Pathophysiology and diagnostic approach to laryngomalacia in infants

Eur Ann Otorhinolaryngol Head Neck Dis. 2012 Oct;129(5):257-63. doi: 10.1016/j.anorl.2012.03.005. Epub 2012 Oct 15.


Laryngomalacia is defined as collapse of supraglottic structures during inspiration. It is the most common laryngeal disease of infancy. Laryngomalacia presents in the form of stridor, a high-pitched, musical, vibrating, multiphase inspiratory noise appearing within the first 10 days of life. Signs of severity are present in 10% of cases: poor weight gain (probably the most contributive element), dyspnoea with permanent and severe intercostal or xyphoid retraction, episodes of respiratory distress, obstructive sleep apnoea, and/or episodes of suffocation while feeding or feeding difficulties. The diagnosis is based on systematic office flexible laryngoscopy to confirm laryngomalacia and exclude other causes of supraglottic obstruction. Rigid endoscopy under general anaesthesia is only performed in the following cases: absence of laryngomalacia on flexible laryngoscopy, presence of laryngomalacia with signs of severity, search for any associated lesions prior to surgery, discrepancy between the severity of symptoms and the appearance on flexible laryngoscopy, and/or atypical symptoms (mostly aspirations). The work-up must be adapted to each child; however, guidelines recommend objective respiratory investigations in infants presenting signs of severity.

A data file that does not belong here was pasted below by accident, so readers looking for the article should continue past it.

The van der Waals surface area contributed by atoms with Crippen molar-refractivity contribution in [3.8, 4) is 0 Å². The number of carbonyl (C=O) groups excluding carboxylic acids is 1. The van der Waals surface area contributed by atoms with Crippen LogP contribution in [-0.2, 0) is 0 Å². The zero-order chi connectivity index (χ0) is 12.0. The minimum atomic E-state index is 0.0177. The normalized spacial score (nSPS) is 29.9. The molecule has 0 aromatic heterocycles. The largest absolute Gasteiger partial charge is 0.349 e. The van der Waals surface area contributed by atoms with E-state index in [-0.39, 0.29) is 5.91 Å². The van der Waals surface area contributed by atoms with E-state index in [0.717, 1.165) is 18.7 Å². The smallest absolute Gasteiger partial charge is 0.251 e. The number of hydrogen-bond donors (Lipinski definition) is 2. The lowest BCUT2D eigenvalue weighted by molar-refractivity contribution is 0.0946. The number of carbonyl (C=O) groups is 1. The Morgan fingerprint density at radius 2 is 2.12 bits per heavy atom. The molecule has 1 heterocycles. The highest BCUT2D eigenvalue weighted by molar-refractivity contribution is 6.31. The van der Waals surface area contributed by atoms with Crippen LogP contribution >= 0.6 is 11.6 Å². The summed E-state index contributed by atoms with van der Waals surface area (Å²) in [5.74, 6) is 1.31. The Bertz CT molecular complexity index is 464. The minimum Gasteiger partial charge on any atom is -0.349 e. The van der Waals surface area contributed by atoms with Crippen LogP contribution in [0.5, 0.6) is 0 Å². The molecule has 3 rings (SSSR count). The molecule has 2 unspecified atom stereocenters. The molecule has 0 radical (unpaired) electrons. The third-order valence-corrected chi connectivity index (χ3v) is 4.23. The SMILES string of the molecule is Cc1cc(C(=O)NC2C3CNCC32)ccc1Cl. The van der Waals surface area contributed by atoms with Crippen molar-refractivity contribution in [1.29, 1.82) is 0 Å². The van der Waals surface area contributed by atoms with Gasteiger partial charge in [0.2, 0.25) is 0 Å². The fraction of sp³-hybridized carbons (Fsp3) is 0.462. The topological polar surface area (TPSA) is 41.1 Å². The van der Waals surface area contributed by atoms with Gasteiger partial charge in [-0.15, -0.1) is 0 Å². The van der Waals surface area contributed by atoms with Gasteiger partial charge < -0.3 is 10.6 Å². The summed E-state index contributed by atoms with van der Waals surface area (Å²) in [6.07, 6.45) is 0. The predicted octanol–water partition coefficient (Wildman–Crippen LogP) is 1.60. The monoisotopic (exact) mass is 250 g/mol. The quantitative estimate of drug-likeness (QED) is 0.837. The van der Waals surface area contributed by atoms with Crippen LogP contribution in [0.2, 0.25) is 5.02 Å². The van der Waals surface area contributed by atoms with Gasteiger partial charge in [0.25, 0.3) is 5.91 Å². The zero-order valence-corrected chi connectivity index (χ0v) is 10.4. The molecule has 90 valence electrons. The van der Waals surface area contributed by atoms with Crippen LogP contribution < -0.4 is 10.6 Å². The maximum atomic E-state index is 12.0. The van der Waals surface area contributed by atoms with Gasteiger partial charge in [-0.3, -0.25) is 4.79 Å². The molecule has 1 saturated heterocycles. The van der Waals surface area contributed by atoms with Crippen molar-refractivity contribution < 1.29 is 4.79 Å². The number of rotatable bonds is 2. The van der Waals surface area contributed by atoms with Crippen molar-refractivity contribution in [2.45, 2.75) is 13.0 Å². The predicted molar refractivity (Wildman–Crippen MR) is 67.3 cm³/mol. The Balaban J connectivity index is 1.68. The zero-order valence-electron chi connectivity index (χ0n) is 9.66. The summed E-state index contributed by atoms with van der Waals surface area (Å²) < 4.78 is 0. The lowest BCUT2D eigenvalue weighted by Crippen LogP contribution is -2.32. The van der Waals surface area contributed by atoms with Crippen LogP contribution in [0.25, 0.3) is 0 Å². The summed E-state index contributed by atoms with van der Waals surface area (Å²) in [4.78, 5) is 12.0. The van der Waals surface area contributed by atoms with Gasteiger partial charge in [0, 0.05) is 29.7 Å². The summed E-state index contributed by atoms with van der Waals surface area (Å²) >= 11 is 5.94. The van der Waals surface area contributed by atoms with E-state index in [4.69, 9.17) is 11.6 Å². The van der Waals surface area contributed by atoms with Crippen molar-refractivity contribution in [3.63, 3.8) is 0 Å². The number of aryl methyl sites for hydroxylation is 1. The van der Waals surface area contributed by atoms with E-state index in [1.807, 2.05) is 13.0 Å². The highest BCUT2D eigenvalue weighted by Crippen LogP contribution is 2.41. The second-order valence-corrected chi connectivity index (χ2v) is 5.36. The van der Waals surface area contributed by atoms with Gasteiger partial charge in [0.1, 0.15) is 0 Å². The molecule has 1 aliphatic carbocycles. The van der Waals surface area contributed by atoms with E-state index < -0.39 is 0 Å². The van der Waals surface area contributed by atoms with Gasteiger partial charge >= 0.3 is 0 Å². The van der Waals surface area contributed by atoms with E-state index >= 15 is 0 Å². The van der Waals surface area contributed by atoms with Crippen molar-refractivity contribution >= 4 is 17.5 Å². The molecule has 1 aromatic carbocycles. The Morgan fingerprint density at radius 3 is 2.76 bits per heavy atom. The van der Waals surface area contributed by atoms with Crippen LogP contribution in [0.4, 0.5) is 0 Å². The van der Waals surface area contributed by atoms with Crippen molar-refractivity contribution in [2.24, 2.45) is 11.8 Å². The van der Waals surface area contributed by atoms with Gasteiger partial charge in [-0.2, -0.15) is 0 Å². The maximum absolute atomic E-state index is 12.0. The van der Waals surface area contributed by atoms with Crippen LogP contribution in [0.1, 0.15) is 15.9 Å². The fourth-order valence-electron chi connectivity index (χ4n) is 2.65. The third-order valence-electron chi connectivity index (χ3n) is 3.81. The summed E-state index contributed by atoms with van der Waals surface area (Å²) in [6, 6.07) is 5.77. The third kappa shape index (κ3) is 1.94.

MeSH terms

  • Diagnosis, Differential
  • Failure to Thrive / etiology
  • Humans
  • Infant
  • Infant, Newborn
  • Laryngomalacia / complications
  • Laryngomalacia / diagnosis*
  • Laryngomalacia / physiopathology*
  • Laryngoscopy* / instrumentation
  • Laryngoscopy* / methods
  • Respiratory Sounds / etiology
  • Severity of Illness Index
  • Sleep Apnea, Obstructive / etiology